December 23, 2016: In Kabul police killed the last of three Taliban who had attacked the compound of a MP (Member of Parliament) 10 hours earlier. The suicide bomber died at the start of the attack but the two gunmen held out overnight before police got into position to kill them. The attack failed to kill any of the senior politicians who were meeting in the compound but eight civilians died, including two bodyguards, two grandsons of the MP and several others in the compound when the attack started.
December 22, 2016:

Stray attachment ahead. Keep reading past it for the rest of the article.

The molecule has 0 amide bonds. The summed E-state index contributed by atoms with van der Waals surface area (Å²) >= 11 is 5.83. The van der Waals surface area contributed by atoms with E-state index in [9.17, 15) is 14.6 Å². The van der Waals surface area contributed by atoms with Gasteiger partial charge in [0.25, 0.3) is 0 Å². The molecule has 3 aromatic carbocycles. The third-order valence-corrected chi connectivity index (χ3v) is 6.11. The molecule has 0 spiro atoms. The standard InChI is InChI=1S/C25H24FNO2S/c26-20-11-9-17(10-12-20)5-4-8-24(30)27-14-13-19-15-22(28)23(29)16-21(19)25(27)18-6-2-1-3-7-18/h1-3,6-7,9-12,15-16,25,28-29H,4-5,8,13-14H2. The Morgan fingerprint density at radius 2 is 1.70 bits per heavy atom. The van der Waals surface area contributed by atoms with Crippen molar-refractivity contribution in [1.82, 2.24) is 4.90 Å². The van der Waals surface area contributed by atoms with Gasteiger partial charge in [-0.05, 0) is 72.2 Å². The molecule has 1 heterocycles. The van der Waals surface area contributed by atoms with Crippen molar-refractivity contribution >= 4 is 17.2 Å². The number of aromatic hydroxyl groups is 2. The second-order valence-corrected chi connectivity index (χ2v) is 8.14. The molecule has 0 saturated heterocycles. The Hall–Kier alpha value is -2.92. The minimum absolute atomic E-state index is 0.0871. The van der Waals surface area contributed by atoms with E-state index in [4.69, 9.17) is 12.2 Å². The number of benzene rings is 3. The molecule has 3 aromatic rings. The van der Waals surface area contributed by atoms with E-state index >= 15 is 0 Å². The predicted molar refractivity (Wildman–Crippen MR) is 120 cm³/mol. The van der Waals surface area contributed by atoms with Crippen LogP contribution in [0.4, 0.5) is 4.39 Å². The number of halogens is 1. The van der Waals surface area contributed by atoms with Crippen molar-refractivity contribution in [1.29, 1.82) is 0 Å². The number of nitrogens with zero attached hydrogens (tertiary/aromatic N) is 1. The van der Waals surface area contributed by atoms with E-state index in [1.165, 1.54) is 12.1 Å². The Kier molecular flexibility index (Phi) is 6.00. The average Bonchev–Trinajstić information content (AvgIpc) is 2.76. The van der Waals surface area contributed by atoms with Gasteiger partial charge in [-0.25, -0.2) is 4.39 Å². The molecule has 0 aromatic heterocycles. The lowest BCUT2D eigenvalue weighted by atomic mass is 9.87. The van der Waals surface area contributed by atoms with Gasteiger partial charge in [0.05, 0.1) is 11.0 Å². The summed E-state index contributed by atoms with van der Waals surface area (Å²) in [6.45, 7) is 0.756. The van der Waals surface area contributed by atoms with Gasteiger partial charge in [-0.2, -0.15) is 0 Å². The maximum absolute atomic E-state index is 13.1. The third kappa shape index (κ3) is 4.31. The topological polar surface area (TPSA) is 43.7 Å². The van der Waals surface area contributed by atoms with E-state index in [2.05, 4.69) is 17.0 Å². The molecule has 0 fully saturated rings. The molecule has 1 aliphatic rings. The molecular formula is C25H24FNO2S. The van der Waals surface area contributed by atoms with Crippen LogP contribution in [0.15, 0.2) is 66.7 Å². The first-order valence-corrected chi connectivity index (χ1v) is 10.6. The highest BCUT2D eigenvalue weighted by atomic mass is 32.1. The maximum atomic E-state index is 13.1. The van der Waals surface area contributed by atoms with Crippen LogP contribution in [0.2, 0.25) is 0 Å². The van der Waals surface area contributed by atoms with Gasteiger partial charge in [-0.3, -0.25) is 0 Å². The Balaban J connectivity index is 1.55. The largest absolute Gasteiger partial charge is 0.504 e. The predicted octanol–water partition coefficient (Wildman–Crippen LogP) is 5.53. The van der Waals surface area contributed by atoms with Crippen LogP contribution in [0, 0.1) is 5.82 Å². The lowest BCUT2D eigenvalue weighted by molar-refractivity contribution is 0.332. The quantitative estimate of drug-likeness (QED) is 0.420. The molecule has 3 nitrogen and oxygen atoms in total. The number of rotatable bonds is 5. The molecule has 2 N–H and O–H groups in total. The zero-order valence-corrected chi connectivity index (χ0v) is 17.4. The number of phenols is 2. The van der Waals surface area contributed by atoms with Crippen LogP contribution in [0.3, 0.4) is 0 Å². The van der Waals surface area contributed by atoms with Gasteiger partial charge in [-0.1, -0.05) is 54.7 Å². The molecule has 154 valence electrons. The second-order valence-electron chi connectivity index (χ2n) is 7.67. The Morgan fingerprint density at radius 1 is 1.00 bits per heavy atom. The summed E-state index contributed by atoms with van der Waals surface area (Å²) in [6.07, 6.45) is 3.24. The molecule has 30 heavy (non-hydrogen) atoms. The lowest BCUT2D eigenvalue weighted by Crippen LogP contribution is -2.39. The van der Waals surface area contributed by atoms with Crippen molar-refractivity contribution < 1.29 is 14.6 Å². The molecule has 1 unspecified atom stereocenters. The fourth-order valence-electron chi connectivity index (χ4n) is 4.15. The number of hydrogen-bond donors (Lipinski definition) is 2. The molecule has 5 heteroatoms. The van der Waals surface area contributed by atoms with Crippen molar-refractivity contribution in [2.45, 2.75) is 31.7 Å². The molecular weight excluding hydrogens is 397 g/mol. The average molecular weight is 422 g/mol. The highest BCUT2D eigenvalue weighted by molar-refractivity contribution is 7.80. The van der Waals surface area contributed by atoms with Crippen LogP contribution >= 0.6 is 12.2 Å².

Afghanistan accused Pakistan of resuming the shelling of Afghan territory in eastern (Kunar provinces) and southern (Helmand province) Afghanistan. Although most of the shells landed in remote areas they still manage to kill or wound some people, usually innocent civilians. These rocket, mortar and artillery attacks from Pakistan have been particularly heavy in 2013 and 2014 but happened much left frequently after a new Afghan government joined the U.S. to call out the Pakistanis on these attacks. Pakistan usually refuses to admit they are even happening but because of the 2015 cooperation deal (mainly to deal with Islamic terrorists hostile to everyone) Pakistan became more receptive to these complaints.